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Health experts are calling for an improvement in stroke rehabilitation services following an official audit of stroke services commissioned by the NHS.
Around 9,000 patients a year could be missing out on treatment that can prevent disability following a stroke due to lack of specialist knowledge and training, according to a report by the Sentinel Stroke National Audit Programme.
Juliet Bouverie, chief executive of the Stroke Association, said: “Across the country, hospitals, stroke units and dedicated NHS teams are leading the way for stroke treatment, and it’s clear that more lives are being saved as a result.
“High quality stroke care and treatment should be available to everyone who needs it. However, these latest figures reveal a shocking postcode lottery of stroke care. In some areas, stroke patients still wait over 12 hours for a vital brain scan.”
Strokes mainly affect those over the age of 65 years and tend to be caused by a clot blocking a major blood vessel in the brain.
While many people who suffer a stroke caused by a clot receive drugs to help dissolve the blockage, this does not always work and thrombectomy, or clot retrieval, is required to remove the clot mechanically.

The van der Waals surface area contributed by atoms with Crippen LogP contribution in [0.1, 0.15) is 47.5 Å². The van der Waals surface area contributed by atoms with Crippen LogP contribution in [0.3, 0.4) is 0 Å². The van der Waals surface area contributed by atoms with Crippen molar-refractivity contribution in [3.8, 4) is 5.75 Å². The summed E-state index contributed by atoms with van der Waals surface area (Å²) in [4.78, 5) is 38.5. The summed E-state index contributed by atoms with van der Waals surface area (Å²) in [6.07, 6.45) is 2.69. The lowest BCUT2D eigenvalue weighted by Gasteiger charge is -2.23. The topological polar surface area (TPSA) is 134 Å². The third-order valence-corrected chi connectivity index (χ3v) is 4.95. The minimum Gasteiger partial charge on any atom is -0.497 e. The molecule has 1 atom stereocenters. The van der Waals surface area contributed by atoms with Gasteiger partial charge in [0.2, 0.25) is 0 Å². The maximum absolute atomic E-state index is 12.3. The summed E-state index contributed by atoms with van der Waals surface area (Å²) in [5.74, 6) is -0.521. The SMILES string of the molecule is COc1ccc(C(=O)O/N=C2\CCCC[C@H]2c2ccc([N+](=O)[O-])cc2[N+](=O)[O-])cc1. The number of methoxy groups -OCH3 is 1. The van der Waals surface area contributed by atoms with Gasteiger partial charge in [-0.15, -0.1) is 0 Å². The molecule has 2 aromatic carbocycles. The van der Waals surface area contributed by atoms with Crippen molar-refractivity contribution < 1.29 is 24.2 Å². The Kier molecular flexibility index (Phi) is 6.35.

Efficient treatment will cut costs to NHS and social care
It is estimated that only 600 patients a year get this therapy as it is a highly skilled operation which stroke services need to be adequately set up to deliver properly.
Dr Martin James at the Royal Devon and Exeter Hospital said: “Delivering the procedure to the 9,000 people who need it will require major changes to the configuration and skill sets of existing acute stroke services.
“We must work quickly to establish what needs to be done so that more people in the UK can benefit from a treatment which can dramatically reduce disability after a stroke as well as cutting associated costs to the NHS and social care.”
Stroke survivors ‘feel abandoned’ when they leave hospital
Juliet Bouverie from the Stroke Association added that the figures from the audit also “lay bare an alarming shortage of stroke consultants and specialist nurses.”
She said: “This shortage must be urgently addressed: we need highly-skilled and properly resourced health professionals who can support stroke survivors on the road to recovery, deliver the urgent, cutting-edge treatment they need, and provide basic care on hospital wards.
“Major strides have been made in the way stroke is treated in hospital, but the same is not true when people return home. Too many people feel abandoned after their stroke, as they are not given the right support to begin their rehabilitation.”